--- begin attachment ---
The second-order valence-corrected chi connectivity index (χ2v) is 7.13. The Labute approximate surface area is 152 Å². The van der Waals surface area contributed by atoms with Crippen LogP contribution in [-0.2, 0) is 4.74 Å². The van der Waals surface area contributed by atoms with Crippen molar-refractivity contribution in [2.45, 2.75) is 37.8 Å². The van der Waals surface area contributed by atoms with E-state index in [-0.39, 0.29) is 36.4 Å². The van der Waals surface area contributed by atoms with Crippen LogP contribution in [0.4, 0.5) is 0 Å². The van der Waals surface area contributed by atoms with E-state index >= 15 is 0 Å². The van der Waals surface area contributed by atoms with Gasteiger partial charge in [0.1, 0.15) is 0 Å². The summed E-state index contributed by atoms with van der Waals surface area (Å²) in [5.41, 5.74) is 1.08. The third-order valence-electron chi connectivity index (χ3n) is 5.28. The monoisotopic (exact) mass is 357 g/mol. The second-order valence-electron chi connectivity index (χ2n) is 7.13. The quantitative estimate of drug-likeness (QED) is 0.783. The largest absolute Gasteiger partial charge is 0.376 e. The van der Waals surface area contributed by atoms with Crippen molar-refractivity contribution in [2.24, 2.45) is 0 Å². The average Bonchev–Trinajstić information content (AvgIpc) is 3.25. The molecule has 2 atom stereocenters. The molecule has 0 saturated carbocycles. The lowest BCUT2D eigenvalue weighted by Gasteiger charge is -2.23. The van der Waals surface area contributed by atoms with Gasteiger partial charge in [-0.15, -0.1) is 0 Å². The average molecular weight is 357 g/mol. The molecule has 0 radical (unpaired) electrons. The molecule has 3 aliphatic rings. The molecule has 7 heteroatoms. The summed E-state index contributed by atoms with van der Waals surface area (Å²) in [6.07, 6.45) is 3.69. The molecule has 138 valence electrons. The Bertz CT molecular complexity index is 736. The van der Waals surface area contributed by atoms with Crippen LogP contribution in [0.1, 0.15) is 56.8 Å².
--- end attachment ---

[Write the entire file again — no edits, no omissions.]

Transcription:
The second-order valence-corrected chi connectivity index (χ2v) is 7.13. The Labute approximate surface area is 152 Å². The van der Waals surface area contributed by atoms with Crippen LogP contribution in [-0.2, 0) is 4.74 Å². The van der Waals surface area contributed by atoms with Crippen molar-refractivity contribution in [2.45, 2.75) is 37.8 Å². The van der Waals surface area contributed by atoms with E-state index in [-0.39, 0.29) is 36.4 Å². The van der Waals surface area contributed by atoms with Crippen LogP contribution in [0.4, 0.5) is 0 Å². The van der Waals surface area contributed by atoms with E-state index >= 15 is 0 Å². The van der Waals surface area contributed by atoms with Gasteiger partial charge in [0.1, 0.15) is 0 Å². The summed E-state index contributed by atoms with van der Waals surface area (Å²) in [5.41, 5.74) is 1.08. The third-order valence-electron chi connectivity index (χ3n) is 5.28. The monoisotopic (exact) mass is 357 g/mol. The second-order valence-electron chi connectivity index (χ2n) is 7.13. The quantitative estimate of drug-likeness (QED) is 0.783. The largest absolute Gasteiger partial charge is 0.376 e. The van der Waals surface area contributed by atoms with Crippen molar-refractivity contribution in [2.24, 2.45) is 0 Å². The average Bonchev–Trinajstić information content (AvgIpc) is 3.25. The molecule has 2 atom stereocenters. The molecule has 0 saturated carbocycles. The lowest BCUT2D eigenvalue weighted by Gasteiger charge is -2.23. The van der Waals surface area contributed by atoms with Gasteiger partial charge in [-0.15, -0.1) is 0 Å². The average molecular weight is 357 g/mol. The molecule has 0 radical (unpaired) electrons. The molecule has 3 aliphatic rings. The molecule has 7 heteroatoms. The summed E-state index contributed by atoms with van der Waals surface area (Å²) in [6.07, 6.45) is 3.69. The molecule has 138 valence electrons. The Bertz CT molecular complexity index is 736. The van der Waals surface area contributed by atoms with Crippen LogP contribution in [0.1, 0.15) is 56.8 Å².